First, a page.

1. Thank you SO much, Jess, for this post. I love stories about whales and the oceans and this woman’s tenacity and perseverance are an inspiration to all of us. I’m going now to buy her book.
    Thank you again.
    Patti

    1. Her descriptions really are gorgeous. She has a brand new book out too called South of the Sun about the first man to swim to both the North and South Poles. I’m interested in that because as a child she read about leaders. I think what a fascinating thing that is and wonder how reading about leaders shaped the person she would become. Don’t you wonder how our teens would grow up if they all had that opportunity?

  2. Jess! I’ve read this book and seen Lynne interviewed. What an amazing story, right? You are spot on about this being a great, motivational read. Love it!

    1. I think it would such an awesome book for teens to read too. It’s a big push to think positively which I think our classrooms are in desperate need of. Imagine if Jonah from that you tube clip you posted could have been given access to the words of Lynne or other leaders, would it have made a difference? Would it have helped? I hope so.

  3. Jess, your review snagged me with the description of the anchovies swimming past Lynne Cox. Thanks for introducing me to her–and to Grayson.

    1. How amazing would that would be to feel all those fish around you? Amazing and frightening, right? Hope you enjoy Grayson!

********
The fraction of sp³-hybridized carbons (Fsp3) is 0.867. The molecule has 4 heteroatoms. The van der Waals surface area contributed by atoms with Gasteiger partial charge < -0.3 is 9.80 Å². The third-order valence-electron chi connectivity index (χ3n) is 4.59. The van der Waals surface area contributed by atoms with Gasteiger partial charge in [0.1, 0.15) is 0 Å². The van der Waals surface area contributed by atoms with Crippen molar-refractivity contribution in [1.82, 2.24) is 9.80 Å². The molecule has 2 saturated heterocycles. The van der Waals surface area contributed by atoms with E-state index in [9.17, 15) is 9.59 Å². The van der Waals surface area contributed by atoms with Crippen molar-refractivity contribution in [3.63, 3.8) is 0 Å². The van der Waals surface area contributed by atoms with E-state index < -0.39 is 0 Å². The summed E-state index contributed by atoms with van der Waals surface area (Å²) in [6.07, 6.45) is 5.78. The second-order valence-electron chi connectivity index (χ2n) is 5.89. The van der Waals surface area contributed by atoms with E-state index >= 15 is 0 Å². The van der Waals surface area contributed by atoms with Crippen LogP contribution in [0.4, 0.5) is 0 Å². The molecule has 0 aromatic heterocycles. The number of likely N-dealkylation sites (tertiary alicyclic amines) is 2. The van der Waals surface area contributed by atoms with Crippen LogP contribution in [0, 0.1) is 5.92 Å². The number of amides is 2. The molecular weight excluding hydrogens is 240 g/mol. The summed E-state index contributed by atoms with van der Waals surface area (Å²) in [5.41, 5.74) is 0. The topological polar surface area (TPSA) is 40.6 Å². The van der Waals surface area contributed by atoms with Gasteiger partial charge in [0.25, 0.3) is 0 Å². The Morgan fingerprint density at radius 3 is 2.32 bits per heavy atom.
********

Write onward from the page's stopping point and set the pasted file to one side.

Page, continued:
4. Wow, this sounds like an awesome book. What a great review. You had me on the edge of my seat

    1. I was on the edge of my seat reading most of it! It’s just a phenomenal story that Lynne tells with great visuals.

  5. I’m sorry I’ve never visited your post before Jess. I really enjoyed it.

    I am going to go buy this book. Thank you for sharing this story. 🙂

    1. Glad you liked the review; I hope you enjoy Grayson even more and share it with friends!

  6. I hadn’t heard of Lynne before this post but now I’ll check out her website and book. What a wonderful story.

    1. I wish her blog was more up to date because she’s got some phenomenal projects going on, but her old posts are interesting too. Enjoy!

  7. Growing up in Hawaii, I swam in the ocean all the time. Can’t say I ever saw a whale, but there were a few moray eels that freaked me out from time to time!

    1. Oh that’s really cool, Mark! Have your kids had some cool ocean swims living on the coast too?

  8. […] Stiefvater. Amanda Rudd reviews In Leah’s Wake by Terri Giuliano Long. Jess Witkins reviews Grayson by Lynne Cox. Shea MacLeod does an “interreview” of Die, Zombie, Die by Jack Wallen. […]